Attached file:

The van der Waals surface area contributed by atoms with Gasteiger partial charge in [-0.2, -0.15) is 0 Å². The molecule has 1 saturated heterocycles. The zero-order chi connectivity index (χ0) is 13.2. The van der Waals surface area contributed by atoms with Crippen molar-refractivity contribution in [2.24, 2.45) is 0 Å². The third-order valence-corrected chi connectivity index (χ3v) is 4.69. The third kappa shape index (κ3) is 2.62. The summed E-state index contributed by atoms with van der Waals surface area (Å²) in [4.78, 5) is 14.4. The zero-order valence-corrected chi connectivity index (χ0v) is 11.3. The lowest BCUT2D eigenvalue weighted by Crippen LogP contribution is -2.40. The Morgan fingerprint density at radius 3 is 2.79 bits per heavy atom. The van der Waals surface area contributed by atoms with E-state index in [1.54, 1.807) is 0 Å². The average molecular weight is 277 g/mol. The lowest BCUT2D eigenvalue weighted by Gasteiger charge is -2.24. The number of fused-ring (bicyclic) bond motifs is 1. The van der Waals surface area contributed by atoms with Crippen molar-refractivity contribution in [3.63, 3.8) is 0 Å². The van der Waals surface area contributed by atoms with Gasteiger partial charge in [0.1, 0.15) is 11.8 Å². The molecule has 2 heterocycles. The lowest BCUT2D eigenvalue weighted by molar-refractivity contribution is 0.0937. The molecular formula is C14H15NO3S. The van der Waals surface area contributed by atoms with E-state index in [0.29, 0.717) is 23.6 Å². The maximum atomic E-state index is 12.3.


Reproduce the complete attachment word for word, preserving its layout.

The van der Waals surface area contributed by atoms with Gasteiger partial charge in [-0.2, -0.15) is 0 Å². The molecule has 1 saturated heterocycles. The zero-order chi connectivity index (χ0) is 13.2. The van der Waals surface area contributed by atoms with Crippen molar-refractivity contribution in [2.24, 2.45) is 0 Å². The third-order valence-corrected chi connectivity index (χ3v) is 4.69. The third kappa shape index (κ3) is 2.62. The summed E-state index contributed by atoms with van der Waals surface area (Å²) in [4.78, 5) is 14.4. The zero-order valence-corrected chi connectivity index (χ0v) is 11.3. The lowest BCUT2D eigenvalue weighted by Crippen LogP contribution is -2.40. The Morgan fingerprint density at radius 3 is 2.79 bits per heavy atom. The van der Waals surface area contributed by atoms with E-state index in [1.54, 1.807) is 0 Å². The average molecular weight is 277 g/mol. The lowest BCUT2D eigenvalue weighted by Gasteiger charge is -2.24. The number of fused-ring (bicyclic) bond motifs is 1. The van der Waals surface area contributed by atoms with Crippen molar-refractivity contribution in [3.63, 3.8) is 0 Å². The van der Waals surface area contributed by atoms with Gasteiger partial charge in [0.1, 0.15) is 11.8 Å². The molecule has 2 heterocycles. The lowest BCUT2D eigenvalue weighted by molar-refractivity contribution is 0.0937. The molecular formula is C14H15NO3S. The van der Waals surface area contributed by atoms with E-state index in [0.29, 0.717) is 23.6 Å². The maximum atomic E-state index is 12.3.